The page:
Club Activities and Joe’s Pizza, 17332 S. Oak formation, call Dave Sanders Park Ave. or Lois Lauer at The Center     Don White, of Hickory Hills, at 361-3650. will present “Lincoln and the Gettysburg Address.” If coming for Palos Newcomers Club dinner, arrive by 6 p.m.     The Palos Newcomers Club will meet Thursday, April 25, at the Toastmasters Club Midlothian Country Club, 5000     The Center Toastmasters Club W. 147th St. will meet on Wednesdays, May 1     Cocktails start at 11 a.m.; and 15, at 7 p.m., at 12700 South- lunch served at noon. After a west Highway, Palos Park. short business meeting, members     Toastmasters International is and guests will be entertained by an organization for people inter- Terry Lynch, giving a historical ested in improving and practic- presentation about Ben Franking their public speaking skills. lin. Call Mickey at 448-0309 for Members take turns leading the reservations. meetings and giving speeches,     One need not be a newcomer to gaining confidence from the en- join the club. For info, call Terry couragement of each other. at 448-6598. Some of the clubs ac    The Center Toastmasters tivities include monthly meetings meet on the first and third at restaurants or country clubs, Wednesdays of every month. a book club, a bridge group, a New members and guests are canasta group and a needlepoint always welcome. For more in- group.

Library Notes Magical garden creature

and up can play the library’s Wii in the Young Adult area every     Children ages 5 and up are Friday, from 2:30 to 4:30 p.m. invited to the Palos Park Public Games are provided. No regisLibrary this Saturday, April 27, at tration necessary. 1 p.m., to create a fairy, gnome, or     All programs are free and open elf and decorate a special house for the magical garden creature.     The library is at 12330 Forest Glen Blvd. in Palos Park. Call the library at 448-1530 to register.

Heights library youth programs     • Tween Time — Kids in grades 4 and 5 can come to the Palos Heights Public Library to Build-a-Bot on Thursday, April 25, at 7 p.m.     • YA for Adults Book Discussion — For adults who like to read teen fiction. Come to the library on Monday, April 29 at 7 p.m., to talk about the book Butter by Erin Jade Lange. Copies of the book are available at the youth Services desk.     • Tween Book Discussion — Grades 3-5 can come to the library on Tuesday, April 30 at 7 p.m., to talk about the book “Love That Dog” by Sharon Creech. Bring mom or dad or a friend. Copies of the book are available at the Youth Services desk.     • Teen Gaming — Grades 6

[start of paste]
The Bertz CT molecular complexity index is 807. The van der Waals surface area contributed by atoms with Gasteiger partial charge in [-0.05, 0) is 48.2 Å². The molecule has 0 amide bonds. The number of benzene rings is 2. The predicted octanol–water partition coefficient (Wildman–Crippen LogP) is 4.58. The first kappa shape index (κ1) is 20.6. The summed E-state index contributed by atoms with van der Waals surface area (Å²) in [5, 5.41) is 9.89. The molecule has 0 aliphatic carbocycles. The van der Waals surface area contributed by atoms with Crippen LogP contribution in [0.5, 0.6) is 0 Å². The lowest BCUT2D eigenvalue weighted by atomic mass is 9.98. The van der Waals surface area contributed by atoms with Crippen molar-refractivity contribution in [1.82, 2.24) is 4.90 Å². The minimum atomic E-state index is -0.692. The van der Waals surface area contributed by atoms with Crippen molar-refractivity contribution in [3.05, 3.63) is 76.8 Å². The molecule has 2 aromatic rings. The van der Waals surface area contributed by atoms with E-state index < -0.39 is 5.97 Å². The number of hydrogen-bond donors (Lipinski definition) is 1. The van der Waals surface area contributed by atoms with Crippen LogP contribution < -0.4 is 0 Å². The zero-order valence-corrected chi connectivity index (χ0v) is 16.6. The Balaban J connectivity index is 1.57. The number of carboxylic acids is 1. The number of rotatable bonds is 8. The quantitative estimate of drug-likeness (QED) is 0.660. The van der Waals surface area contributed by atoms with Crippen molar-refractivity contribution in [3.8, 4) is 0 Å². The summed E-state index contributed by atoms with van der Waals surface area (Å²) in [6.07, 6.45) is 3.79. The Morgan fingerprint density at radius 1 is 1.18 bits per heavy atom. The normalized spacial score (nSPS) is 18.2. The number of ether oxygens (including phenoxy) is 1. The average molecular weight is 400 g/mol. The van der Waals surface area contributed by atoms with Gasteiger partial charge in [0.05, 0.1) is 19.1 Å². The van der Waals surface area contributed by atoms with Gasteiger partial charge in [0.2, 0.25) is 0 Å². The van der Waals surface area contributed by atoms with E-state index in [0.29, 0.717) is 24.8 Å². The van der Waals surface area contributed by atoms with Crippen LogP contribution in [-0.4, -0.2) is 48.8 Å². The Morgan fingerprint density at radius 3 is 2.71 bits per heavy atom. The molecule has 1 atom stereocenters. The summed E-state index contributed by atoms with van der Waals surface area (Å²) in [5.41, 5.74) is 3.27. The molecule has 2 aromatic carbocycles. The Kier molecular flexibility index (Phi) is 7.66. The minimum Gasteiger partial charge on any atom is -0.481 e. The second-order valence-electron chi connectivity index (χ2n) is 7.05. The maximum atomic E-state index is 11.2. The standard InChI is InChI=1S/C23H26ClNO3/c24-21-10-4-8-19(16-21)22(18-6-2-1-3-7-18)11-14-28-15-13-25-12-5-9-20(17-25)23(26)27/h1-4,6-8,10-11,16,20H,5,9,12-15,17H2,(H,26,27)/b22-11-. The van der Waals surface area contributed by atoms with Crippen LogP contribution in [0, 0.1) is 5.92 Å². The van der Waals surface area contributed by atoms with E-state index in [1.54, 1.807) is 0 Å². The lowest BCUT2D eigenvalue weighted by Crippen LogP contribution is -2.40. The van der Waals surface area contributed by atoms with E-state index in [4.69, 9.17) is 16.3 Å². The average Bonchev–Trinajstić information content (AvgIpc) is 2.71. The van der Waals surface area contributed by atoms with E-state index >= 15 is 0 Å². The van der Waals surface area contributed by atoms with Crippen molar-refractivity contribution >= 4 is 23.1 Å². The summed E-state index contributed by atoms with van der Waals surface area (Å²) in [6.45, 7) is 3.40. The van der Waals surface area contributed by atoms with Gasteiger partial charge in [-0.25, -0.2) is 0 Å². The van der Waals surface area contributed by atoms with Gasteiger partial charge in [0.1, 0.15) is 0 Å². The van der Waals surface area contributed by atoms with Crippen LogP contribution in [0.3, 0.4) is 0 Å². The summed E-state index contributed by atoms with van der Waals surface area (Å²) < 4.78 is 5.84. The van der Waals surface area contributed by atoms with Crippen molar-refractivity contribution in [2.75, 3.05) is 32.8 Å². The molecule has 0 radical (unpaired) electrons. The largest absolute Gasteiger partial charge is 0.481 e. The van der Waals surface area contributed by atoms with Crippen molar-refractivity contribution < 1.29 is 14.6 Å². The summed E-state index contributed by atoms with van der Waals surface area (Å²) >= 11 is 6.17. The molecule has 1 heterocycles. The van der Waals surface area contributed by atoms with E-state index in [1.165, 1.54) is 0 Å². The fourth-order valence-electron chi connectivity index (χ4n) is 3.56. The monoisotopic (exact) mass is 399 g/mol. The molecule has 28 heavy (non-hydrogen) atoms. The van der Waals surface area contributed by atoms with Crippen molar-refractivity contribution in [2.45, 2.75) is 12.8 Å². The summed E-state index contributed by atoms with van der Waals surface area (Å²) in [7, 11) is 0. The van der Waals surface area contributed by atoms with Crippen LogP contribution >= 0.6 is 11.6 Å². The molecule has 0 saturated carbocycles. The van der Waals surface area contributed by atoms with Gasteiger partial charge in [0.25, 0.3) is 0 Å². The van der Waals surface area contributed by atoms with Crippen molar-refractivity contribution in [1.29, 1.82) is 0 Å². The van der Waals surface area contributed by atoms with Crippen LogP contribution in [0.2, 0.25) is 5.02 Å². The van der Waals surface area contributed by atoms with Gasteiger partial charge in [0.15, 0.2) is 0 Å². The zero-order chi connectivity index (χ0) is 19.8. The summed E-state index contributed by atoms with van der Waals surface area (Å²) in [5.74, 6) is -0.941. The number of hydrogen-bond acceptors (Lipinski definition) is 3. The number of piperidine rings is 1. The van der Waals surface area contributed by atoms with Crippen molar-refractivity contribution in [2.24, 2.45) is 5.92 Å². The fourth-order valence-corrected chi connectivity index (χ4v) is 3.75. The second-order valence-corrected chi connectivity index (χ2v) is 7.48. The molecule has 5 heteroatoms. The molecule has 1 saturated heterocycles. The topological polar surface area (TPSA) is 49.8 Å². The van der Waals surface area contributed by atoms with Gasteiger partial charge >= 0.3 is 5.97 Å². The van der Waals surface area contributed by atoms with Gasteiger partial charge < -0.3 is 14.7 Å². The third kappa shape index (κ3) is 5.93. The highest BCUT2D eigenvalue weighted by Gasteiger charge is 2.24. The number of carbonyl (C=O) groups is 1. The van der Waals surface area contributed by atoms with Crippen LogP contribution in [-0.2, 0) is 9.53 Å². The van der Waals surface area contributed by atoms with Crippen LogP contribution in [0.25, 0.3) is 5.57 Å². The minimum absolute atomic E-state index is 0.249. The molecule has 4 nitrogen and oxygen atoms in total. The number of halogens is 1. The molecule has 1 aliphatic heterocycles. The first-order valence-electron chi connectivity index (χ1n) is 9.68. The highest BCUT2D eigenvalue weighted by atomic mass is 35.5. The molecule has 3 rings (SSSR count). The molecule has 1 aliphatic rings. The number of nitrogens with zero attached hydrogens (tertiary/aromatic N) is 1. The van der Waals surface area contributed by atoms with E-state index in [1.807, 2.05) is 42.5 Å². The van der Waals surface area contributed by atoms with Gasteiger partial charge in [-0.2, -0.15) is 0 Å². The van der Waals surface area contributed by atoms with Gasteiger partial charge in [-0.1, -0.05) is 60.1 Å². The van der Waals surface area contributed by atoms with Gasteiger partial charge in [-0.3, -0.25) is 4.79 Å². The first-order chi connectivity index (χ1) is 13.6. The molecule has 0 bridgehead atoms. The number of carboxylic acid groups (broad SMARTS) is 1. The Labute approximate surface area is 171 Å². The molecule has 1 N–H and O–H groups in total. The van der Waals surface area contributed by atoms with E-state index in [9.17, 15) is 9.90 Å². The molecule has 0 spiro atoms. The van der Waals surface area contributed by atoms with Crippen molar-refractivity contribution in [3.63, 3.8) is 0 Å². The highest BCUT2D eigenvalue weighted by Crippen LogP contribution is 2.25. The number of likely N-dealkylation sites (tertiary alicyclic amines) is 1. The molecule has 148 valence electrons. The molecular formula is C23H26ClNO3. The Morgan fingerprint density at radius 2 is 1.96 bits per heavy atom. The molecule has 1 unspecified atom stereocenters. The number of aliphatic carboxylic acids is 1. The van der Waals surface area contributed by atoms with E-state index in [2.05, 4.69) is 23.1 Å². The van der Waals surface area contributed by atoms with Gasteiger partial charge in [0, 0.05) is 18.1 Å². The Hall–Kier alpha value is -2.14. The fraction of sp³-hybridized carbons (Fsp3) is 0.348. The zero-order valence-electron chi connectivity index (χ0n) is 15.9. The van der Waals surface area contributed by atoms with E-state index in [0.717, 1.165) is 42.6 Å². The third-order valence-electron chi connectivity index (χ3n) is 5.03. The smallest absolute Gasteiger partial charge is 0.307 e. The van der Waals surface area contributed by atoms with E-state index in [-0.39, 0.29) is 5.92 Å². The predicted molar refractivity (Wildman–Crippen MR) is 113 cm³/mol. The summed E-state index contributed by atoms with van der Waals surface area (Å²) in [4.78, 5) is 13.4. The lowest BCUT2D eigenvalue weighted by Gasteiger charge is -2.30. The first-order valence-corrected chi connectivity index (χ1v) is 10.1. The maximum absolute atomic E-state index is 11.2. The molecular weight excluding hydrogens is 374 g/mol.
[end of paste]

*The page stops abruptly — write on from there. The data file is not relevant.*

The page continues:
to everyone at the library, 12501 S. 71st Ave. in Palos Heights. For more information or to register, visit palosheightslibrary.org, call 448-1473, or stop by the Youth Services desk.

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The Regional News

Thursday, April 25, 2013

Photo Memories from

Crossword Puzzle

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1. Muffin choice 5. Casts off 10. "Pygmalion" dramatist 14. Theater section 15. Secret languages 16. Fish story 17. NYSE counterpart 18. Peter of synonyms 19. Steam up 20. Fans of politico Gary? 22. Youngest 500homer man, familiarly 23. Be an omen of 24. __-eyed (close to tears) 25. Theater guide 28. Unchecked 32. Goes after 34. Imitation 35. Stick up 38. "__ we forget ..." 39. Air freshener targets 41. Drone's home 42. Fireplace remnant 43. Cookie since 1912 44. Visibly upset 46. Robert Blake series 49. Upturned, as a crate 50. Jell-O formers 52. Social misfit 54. Shirt brand 55. Wrestling champ? 61. A whole lot 62. Really go for 63. "This can't be!" 64. Within: Prefix 65. Cubist Fernand 66. Vaudeville's Seven Little __ 67. Espied 68. Op-ed piece